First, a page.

Jian Jackson: The Prequel
It has occurred to me that most of you have followed our journey while in China and after coming home. Some of you followed somewhat the year before bringing Jian home. But many of you have never heard the story of how Jian came to be a part of our family. In case you are interested, here it is.
During our engagement, Daniel and I discussed at length “The Hard Questions.” It is a book of 99 questions of hard topics that need to be addressed by two people contemplating marriage. The one question that we discussed most was: How many children would you like to have? Daniel said that he definitely wanted children. He didn’t care when or if it was just one. He didn’t care if it was biological, adopted or fostered. But he wanted a child one day. I reiterated that I had never had a desire to have any biological children. But I did have a gut instinct that I would probably adopt a child one day. We felt that we had enough common ground on the subject to move forward with the marriage.
For the next 9 years, we worked on graduate school, our careers, having time for just the two of us, traveling, and settling down in the house we had always wanted. Then it seemed like the right time to think about adding to our family. I still had no desire to have a biological child despite being told that I was “still young” and would probably “grow out of it.” Every time I saw a family come home with an internationally adopted child, something stirred more and more deeply within my soul. I finally hit my knees and told God that I wanted to be blessed and be a blessing to a child who needed a family. I didn’t know who or when or how, and I needed Him to work it all out. I gave total surrender and trust. Something I may have never completely done before in my life.
No more than a month passed when I spoke to a friend who had just brought her daughter home from China. She gave me the name of their adoption agency where we could begin to gather information. I went to their website out of curiosity, thinking that maybe in a year we would begin to get serious about the process. Within 15 minutes, I saw her face. Standing there with her pink coat holding her walker. She was the cutest child on the website by far. And the oldest listed: Age 7. Why on earth had no one adopted her already? I watched 5 videos of her. I took the laptop over to Daniel and asked him to watch them and give me his thoughts. As I watched them again over his shoulder, tears were pouring down my face. A video of her putting on her shoes, one of her putting on and buttoning her jacket, one of her folding clothes. In one, she was quoting a poem in Mandarin. In another, she was singing and performing with other children, completely compensating and figuring out how to do everything the others were doing. So sweet, so smart, so determined. She seemed to be saying, “See? I wouldn’t be any trouble at all.”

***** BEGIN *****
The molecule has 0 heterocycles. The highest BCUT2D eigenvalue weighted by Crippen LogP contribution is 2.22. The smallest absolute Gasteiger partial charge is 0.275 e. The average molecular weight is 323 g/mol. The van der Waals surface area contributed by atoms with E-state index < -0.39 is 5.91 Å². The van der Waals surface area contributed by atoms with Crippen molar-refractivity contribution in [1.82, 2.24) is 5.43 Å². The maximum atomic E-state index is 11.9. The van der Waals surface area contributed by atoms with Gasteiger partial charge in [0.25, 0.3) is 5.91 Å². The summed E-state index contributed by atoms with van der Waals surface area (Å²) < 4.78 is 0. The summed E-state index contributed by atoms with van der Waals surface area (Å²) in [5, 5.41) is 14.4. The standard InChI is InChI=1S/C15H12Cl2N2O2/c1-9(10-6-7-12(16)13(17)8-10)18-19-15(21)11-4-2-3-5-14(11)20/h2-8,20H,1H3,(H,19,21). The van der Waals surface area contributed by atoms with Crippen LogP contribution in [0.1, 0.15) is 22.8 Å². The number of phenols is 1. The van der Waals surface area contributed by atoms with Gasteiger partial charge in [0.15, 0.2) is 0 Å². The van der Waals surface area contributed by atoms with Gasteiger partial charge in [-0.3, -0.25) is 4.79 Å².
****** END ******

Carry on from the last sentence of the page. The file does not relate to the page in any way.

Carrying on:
When Daniel saw my tears, he knew to pay attention. Prior to Jian, I was NOT a crier! He told me to contact the agency and ask what we would need to do to get the process started. This was a Saturday night, but I sent the email anyway. On Monday, we were given some information about how the process works, starting with the application. On Tuesday, we were told that another family had actually put her file on hold the day before. They were sorry, but if the family changed their minds, they would let us know. I cried every day for the next 2 weeks. While driving between each of my home health patients, I would pull the car over and cry. I prayed constantly. I knew with everything inside of me that she was our child. I prayed that if the other family would be better for her that they would adopt her instead, but I knew I would never forget about her if that happened. I told 3 trusted friends about the situation and asked them to pray. I couldn’t get through the phone conversations without crying. They said, “But aren’t there millions of children out there who need to be adopted?” I said, “Yes, but we want HER.”
Then I got the call. The other family was already in the process of adopting one child and decided that adopting two at the same time would not be best for their family. We could proceed. We went through the Prior Approval process and sent all of that paperwork to China before telling everyone else of our decision, which took 2 more months. The next year was full of ups and downs, paperwork, training, being educated, more tears, waiting, waiting, and more tears. Many of you know that my childhood and adolescence was not full of sunshine and rainbows, but I knew even at that time that those trials were making me stronger for something important in the future. And let me just say that it has all been completely worth it.